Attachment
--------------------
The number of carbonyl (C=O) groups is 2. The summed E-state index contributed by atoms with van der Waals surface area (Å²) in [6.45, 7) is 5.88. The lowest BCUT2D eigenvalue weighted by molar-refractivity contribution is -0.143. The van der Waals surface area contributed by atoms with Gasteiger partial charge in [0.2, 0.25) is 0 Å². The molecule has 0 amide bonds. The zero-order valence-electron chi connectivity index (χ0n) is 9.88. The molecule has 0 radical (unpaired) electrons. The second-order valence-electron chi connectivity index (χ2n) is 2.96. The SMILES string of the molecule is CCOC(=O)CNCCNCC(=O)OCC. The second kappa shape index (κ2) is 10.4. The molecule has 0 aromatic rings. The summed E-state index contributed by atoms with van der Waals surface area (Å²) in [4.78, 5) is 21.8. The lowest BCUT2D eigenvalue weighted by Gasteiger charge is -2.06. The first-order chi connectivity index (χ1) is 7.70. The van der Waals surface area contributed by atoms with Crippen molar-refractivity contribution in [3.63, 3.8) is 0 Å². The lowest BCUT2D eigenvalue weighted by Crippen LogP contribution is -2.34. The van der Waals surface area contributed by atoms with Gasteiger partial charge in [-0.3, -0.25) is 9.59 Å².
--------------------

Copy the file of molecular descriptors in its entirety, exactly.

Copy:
The number of carbonyl (C=O) groups is 2. The summed E-state index contributed by atoms with van der Waals surface area (Å²) in [6.45, 7) is 5.88. The lowest BCUT2D eigenvalue weighted by molar-refractivity contribution is -0.143. The van der Waals surface area contributed by atoms with Gasteiger partial charge in [0.2, 0.25) is 0 Å². The molecule has 0 amide bonds. The zero-order valence-electron chi connectivity index (χ0n) is 9.88. The molecule has 0 radical (unpaired) electrons. The second-order valence-electron chi connectivity index (χ2n) is 2.96. The SMILES string of the molecule is CCOC(=O)CNCCNCC(=O)OCC. The second kappa shape index (κ2) is 10.4. The molecule has 0 aromatic rings. The summed E-state index contributed by atoms with van der Waals surface area (Å²) in [4.78, 5) is 21.8. The lowest BCUT2D eigenvalue weighted by Gasteiger charge is -2.06. The first-order chi connectivity index (χ1) is 7.70. The van der Waals surface area contributed by atoms with Crippen molar-refractivity contribution in [3.63, 3.8) is 0 Å². The lowest BCUT2D eigenvalue weighted by Crippen LogP contribution is -2.34. The van der Waals surface area contributed by atoms with Gasteiger partial charge in [-0.3, -0.25) is 9.59 Å².